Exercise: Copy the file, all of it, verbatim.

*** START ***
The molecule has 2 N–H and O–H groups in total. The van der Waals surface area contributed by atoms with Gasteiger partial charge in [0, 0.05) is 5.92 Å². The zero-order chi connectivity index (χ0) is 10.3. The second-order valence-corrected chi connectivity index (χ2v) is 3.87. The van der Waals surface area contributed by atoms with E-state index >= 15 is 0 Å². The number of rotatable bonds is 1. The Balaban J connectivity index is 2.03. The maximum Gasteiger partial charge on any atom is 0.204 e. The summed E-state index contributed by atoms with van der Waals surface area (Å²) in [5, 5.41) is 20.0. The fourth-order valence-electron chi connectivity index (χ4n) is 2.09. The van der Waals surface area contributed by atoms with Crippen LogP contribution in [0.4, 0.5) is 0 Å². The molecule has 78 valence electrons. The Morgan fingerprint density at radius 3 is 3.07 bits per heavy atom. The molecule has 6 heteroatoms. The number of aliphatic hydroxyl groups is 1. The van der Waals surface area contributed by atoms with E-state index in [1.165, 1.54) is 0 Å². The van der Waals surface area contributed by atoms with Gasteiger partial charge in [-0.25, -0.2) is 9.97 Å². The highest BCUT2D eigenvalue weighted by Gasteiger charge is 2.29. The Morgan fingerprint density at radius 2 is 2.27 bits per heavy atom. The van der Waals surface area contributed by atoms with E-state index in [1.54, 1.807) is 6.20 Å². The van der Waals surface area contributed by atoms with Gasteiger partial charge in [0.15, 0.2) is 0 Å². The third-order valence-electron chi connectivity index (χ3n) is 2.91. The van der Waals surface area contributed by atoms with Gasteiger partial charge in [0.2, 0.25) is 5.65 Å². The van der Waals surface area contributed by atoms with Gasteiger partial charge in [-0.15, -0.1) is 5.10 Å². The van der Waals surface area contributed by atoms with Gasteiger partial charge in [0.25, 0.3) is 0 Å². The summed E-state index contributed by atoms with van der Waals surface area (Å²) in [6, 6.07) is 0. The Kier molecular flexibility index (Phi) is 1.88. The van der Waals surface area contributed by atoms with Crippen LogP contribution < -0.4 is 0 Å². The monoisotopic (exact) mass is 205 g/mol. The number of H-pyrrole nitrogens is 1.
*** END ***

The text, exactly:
The molecule has 2 N–H and O–H groups in total. The van der Waals surface area contributed by atoms with Gasteiger partial charge in [0, 0.05) is 5.92 Å². The zero-order chi connectivity index (χ0) is 10.3. The second-order valence-corrected chi connectivity index (χ2v) is 3.87. The van der Waals surface area contributed by atoms with E-state index >= 15 is 0 Å². The number of rotatable bonds is 1. The Balaban J connectivity index is 2.03. The maximum Gasteiger partial charge on any atom is 0.204 e. The summed E-state index contributed by atoms with van der Waals surface area (Å²) in [5, 5.41) is 20.0. The fourth-order valence-electron chi connectivity index (χ4n) is 2.09. The van der Waals surface area contributed by atoms with Crippen LogP contribution in [0.4, 0.5) is 0 Å². The molecule has 78 valence electrons. The Morgan fingerprint density at radius 3 is 3.07 bits per heavy atom. The molecule has 6 heteroatoms. The number of aliphatic hydroxyl groups is 1. The van der Waals surface area contributed by atoms with E-state index in [1.165, 1.54) is 0 Å². The van der Waals surface area contributed by atoms with Gasteiger partial charge in [-0.25, -0.2) is 9.97 Å². The highest BCUT2D eigenvalue weighted by Gasteiger charge is 2.29. The Morgan fingerprint density at radius 2 is 2.27 bits per heavy atom. The van der Waals surface area contributed by atoms with E-state index in [1.54, 1.807) is 6.20 Å². The van der Waals surface area contributed by atoms with Gasteiger partial charge in [0.15, 0.2) is 0 Å². The third-order valence-electron chi connectivity index (χ3n) is 2.91. The van der Waals surface area contributed by atoms with Gasteiger partial charge in [0.2, 0.25) is 5.65 Å². The van der Waals surface area contributed by atoms with Gasteiger partial charge in [-0.15, -0.1) is 5.10 Å². The van der Waals surface area contributed by atoms with Gasteiger partial charge in [0.25, 0.3) is 0 Å². The summed E-state index contributed by atoms with van der Waals surface area (Å²) in [6, 6.07) is 0. The Kier molecular flexibility index (Phi) is 1.88. The van der Waals surface area contributed by atoms with Crippen LogP contribution < -0.4 is 0 Å². The monoisotopic (exact) mass is 205 g/mol. The number of H-pyrrole nitrogens is 1.